(EETimes) A recent report released by Inside Quantum Technology found that quantum key distribution (QKD), an encryption technology designed to protect critical data in the quantum computing era that was only in the experimental stage a couple of years ago, is now being supplied by major companies, including Fujitsu, Nokia, Raytheon, and Toshiba, among others.
The research firm is projecting that the QKD distribution market will grow to more than $980 million by 2024 with the telephone companies being the primary purchasers of QKD gear for their networks, which is being developed by Nokia, ZTE, BT and NTT. The first specialist QKD carrier, Quantum Xchange, is creating a QKD link between Manhattan and northern New Jersey.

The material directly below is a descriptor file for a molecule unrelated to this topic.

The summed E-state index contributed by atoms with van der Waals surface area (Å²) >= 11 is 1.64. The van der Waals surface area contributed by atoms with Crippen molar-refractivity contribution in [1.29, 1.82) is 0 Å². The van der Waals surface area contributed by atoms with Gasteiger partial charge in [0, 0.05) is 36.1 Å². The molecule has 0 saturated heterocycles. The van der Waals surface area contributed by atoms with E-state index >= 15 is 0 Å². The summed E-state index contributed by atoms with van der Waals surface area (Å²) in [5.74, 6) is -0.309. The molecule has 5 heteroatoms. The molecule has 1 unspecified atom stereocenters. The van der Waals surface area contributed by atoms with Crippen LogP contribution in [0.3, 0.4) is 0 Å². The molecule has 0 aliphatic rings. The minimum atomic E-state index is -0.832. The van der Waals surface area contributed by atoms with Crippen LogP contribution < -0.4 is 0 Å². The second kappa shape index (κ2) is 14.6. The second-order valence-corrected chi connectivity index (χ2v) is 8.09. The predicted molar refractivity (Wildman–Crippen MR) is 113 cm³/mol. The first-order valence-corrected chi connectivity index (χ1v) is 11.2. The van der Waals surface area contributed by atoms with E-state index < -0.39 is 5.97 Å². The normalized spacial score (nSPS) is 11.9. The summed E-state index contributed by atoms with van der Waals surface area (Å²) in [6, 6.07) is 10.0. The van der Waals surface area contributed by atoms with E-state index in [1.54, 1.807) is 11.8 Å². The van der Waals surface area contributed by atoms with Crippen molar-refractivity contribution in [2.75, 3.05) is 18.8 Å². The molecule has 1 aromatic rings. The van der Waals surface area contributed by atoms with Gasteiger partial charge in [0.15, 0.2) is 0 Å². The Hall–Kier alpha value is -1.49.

QKD secures communications by implementing a cryptographic protocol involving components of quantum mechanics that allows two groups to produce a shared random secret key — known only to them — to encrypt and decrypt messages. QKD essentially uses quantum states to make sure that there’s no way you can break into a QKD-protected network, said Lawrence Gasman, founder and president of Inside Quantum Technology in a telephone interview with EE Times. “If you interfere with the information in any way, it ceases to exist. It’s the first uncrackable system.”